Collins of the Times: 'Sanctuary City' Sounds Sort of Nice

Last week, I described Gail Collins' condescension to what she sees as the bumpkins of Middle America. The New York Times columnist is back at it again this morning, suggesting that illegal immigration is not so much a problem as an issue exploited by Republican candidates to stir the passions of gullible Republican rubes. And yes, to Collins' ear, "sanctuary city" has a nice ring.

The jumping-off point for Collins' [p.p.v.] Of Mitt, Monks, and Mowers is the criticism Mitt Romney has levelled at Rudy Giuliani for the latter's embrace of New York's status as a sanctuary city for illegal immigrants when he was Big Apple mayor. Note that Rudy has since toughened his stance, vowing to end illegal immigration.

In Collins' eyes, telling police and others to ignore the fact that people they encounter in the course of their duties are in the country illegally is "a perfectly rational position."

According to Collins:

If you’ve got hundreds of thousands of undocumented people living in your town, you want them to be willing to report crimes, to go to a doctor if they have a communicable disease, to keep their kids in school and off the street.

Guess what? If police and others were told to report illegals, maybe you wouldn't have "hundreds of thousands" of illegals in your city, with more coming every day knowing there'll be no questions asked.

But for Collins:

“Sanctuary city” is the new “amnesty” — a right-wing buzzword aimed at freaking out the red state voters. There is, of course, the small side effect of making it utterly impossible to have a rational policy-making discussion about a critical national issue. But what the heck. We’re talking Iowa.

What is it with Collins and Iowa? Last week Hawkeye Staters were a bunch of hicks gorging themselves on anything within deep-frying reach. Today they're [to quote Rush] mind-numbed robots, prey to manipulation by cynical politicians. Yeah, why can't Iowans be discerning voters, say like the ones in New York State who elected Eliot Spitzer to clean up government -- by using the state police to spy on political rivals?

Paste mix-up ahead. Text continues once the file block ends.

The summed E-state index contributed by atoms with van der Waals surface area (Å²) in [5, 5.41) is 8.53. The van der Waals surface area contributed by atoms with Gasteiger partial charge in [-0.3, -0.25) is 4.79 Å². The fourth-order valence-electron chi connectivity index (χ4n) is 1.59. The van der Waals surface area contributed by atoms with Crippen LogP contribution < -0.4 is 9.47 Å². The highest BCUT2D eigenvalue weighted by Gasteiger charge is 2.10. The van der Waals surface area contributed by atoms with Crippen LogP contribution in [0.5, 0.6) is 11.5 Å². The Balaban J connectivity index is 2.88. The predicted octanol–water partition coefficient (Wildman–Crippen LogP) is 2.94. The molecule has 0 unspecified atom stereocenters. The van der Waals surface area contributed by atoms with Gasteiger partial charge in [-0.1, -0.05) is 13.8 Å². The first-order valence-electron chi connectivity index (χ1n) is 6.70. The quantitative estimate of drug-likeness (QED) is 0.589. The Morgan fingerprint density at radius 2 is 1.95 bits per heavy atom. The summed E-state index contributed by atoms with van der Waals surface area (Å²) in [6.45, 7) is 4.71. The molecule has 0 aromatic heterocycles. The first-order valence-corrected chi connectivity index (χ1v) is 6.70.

Then, in what she admits to being a "cheap shot," Collins, ever the environmentalist, recycles the story of Mitt Romney's contract with a landscaping company that employed illegals. Except that Collins utterly misrepresented the situation, claiming that Romney "hire[d] illegal immigrants." So if the dishwasher in the next fancy restaurant where Collins dines is illegal, she's hired him, too?

Then there's this:

There’s nothing wrong with being worried about the nation’s porous borders, violent criminals who manage to avoid deportation and the massive number of undocumented people living here without any ties to the community. We should have this discussion. Like it or not, we’ve got 14 months of presidential campaign to go. Nobody on the voter side wants to spend it listening to politicians shriek meaningless catchphrases.

Translation: Like all good liberals, I don't really care about this issue. But I suppose you redneck nativists have my permission to care -- just not too much. We can have a "discussion." Say, maybe someone can organize a teach-in on campus. I have a friend at La Raza who can speak!

Concludes Collins:

By the way, doesn’t the term “sanctuary city” sound sort of nice, actually? Remember all those sci-fi movies where the heroes were stuck in a terrible world where everybody but them was a mutant or a pod person or a hologram and their only hope was to reach a legendary and possibly mythical refuge? Next time you hear a politician ranting about a “sanctuary city,” say: “Wasn’t that where Keanu Reeves was trying to get in “The Matrix?”

Note that by her analogy, Collins casts the legal citizens of the United States as the mutants and pod persons, while the illegals are the "heroes." Sums up the liberal position nicely.

Mark Finkelstein
Mark Finkelstein is a contributing editor for NewsBusters.